Originally posted on the Public Interest Law Initiative (PILI) website.
A contributing writer for The Atlantic recently wrote an article about how she represented herself in her divorce. PILI’s Executive Director, Michael G. Bergmann, wrote the following response about why that is not always the answer when people cannot afford legal representation.
Deborah Copaken’s story in her article “The DIY Divorce” grossly oversimplifies and misrepresents the realities of those who have to face America’s court system alone. Even with the financial difficulties she outlines in the article, Copaken does not represent the typical pro se litigant, mainly because she was able to avoid many of the expensive and sometimes dangerous consequences of a divorce. Not to mention, she did not actually have a “DIY Divorce” since she repeatedly received legal help from a friend who was a lawyer.
Copaken’s lawyer-friend explained best why a pro se solution was the right one for her, mainly that she was educated, spoke English and the divorce itself was relatively amicable. Additionally, even with Copaken’s real financial hardships, she described a situation closer to middle class than poor. Most people who face a legal problem alone are close to or well below the poverty line and are disproportionally people of color. Unlike Copaken, they cannot afford to keep missing work if the other party forces multiple hearings like her husband. They cannot afford to forego alimony or forfeit child support. And most don’t have Copaken’s education to help them work through the intricacies of the legal system.
In actuality, having to navigate a legal issue alone is a symptom of a complex and costly system. For low-income litigants, foregoing legal representation could cost them even more financially and could also prove dangerous, such as in situations where domestic abuse is involved. As outlined in the 2018 article, Access to Justice Through Limited Legal Assistance, those who have legal assistance achieve better outcomes. The article cites one study that found that women with lawyers were able to secure a protective order 83% of the time compared with only 32% of women who did not have a lawyer. Another study showed that those with representation are more likely to receive positive outcomes for child support and custody than those representing themselves. Over and over again, litigants achieve better results with legal help than those who go it alone. That said, in our current civil justice system, there are those that will be forced to proceed pro se because legal aid is stretched too thin and for many, paying for a lawyer is literally a choice between that and child care, food and other basic necessities.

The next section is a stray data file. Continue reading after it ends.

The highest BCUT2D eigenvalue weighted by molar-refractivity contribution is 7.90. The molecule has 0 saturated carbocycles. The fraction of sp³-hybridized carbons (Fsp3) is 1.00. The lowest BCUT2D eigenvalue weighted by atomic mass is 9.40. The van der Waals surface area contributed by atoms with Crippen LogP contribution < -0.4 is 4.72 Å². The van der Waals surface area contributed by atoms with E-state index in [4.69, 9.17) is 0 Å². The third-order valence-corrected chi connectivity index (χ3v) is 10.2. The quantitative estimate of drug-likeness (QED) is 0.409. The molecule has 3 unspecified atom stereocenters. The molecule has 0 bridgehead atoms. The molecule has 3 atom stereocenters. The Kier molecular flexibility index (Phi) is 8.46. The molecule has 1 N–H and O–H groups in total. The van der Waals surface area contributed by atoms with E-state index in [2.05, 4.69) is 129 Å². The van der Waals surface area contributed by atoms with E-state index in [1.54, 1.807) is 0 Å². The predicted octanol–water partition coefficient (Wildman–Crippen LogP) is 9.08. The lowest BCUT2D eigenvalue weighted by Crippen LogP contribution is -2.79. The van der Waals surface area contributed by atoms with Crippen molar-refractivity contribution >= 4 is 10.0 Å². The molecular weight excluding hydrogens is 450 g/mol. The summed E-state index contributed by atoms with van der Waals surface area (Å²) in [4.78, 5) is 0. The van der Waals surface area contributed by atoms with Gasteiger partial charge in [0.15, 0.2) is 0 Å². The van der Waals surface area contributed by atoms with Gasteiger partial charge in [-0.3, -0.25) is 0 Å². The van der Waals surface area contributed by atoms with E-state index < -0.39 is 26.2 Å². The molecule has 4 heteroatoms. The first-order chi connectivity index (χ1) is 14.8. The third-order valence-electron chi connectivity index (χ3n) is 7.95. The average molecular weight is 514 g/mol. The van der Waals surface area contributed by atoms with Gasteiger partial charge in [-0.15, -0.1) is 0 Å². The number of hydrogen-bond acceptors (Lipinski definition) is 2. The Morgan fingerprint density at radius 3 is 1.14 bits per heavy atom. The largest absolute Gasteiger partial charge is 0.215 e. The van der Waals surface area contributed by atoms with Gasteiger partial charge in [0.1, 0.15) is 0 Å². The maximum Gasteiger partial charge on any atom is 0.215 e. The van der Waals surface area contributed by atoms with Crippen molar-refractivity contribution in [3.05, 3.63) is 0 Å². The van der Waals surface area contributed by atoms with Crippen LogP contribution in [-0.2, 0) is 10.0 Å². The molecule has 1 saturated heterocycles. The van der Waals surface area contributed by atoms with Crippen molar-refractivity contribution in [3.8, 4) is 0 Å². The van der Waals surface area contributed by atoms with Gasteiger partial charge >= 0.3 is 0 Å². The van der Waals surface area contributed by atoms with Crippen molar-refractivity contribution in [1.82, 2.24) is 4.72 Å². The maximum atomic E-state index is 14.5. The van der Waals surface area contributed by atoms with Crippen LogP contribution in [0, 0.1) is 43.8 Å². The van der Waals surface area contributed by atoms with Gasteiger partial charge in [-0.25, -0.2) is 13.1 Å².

Luckily for Copaken, she had legal help. Her lawyer-friend answered questions, assisted with forms and helped Copaken navigate the legal system. The relationship outlined in the article looks very similar to a relationship between a client and a lawyer working on a pro bono, limited scope basis. And if Copaken, as a white, educated English-speaker was unable to navigate her amicable divorce completely on her own, why should we expect anyone else to?
Right now, there is an army of lawyers and organizations working tirelessly to help make the justice system accessible for those who cannot afford a lawyer. Perpetually underfunded and understaffed, these programs are working on real solutions to assist pro se litigants and make sure everyone has access to justice. In Illinois, where I’m from, Illinois Legal Aid Online provides online tools and resources curated and written by lawyers to help guide people through the legal system. The Illinois Supreme Court Commission on Access to Justice is also working to improve the system for pro se litigants by doing things like simplifying forms and making them available in multiple languages. Additionally, a large network of legal aid organizations and pro bono volunteers provide legal assistance for free to those whose problems are too complex to go pro se. At the Public Interest Law Initiative (PILI), where I am the Executive Director, we are working to both increase pro bono service across the state by developing innovative pro bono opportunities, while also opening courthouse-based Self-Represented Litigant Help Desks to assist pro se litigants.
Instead of encouraging people to DYI their legal issues like a fun home improvement project, we should be encouraging more lawyers to do, or to do more, pro bono. According to the most recent annual report available from the Illinois Attorney Registration and Disciplinary Commission (2017), 32,446 lawyers performed 1,913,322 hours of pro bono legal services. That is a terrific start, but as of that report, there were 64,449 licensed lawyers in Illinois. That means that only about half of Illinois lawyers are doing pro bono. Legal aid programs across Illinois (and around the country) need the skills, training and experience of all lawyers to take on full representation, to perform limited scope representation, and to help at help desks and clinics.
Rather than expecting people to represent themselves, we should be focused on fixing a justice system that leads people to consider that as, or for it to be, their only option. We should be providing resources for those that need it, while also building a system that actually provides equal and accessible justice for all. More than anything else, we should not be forcing people to face what is often the worst moments of their lives, be it divorce, domestic violence, eviction or any other civil legal issue, alone.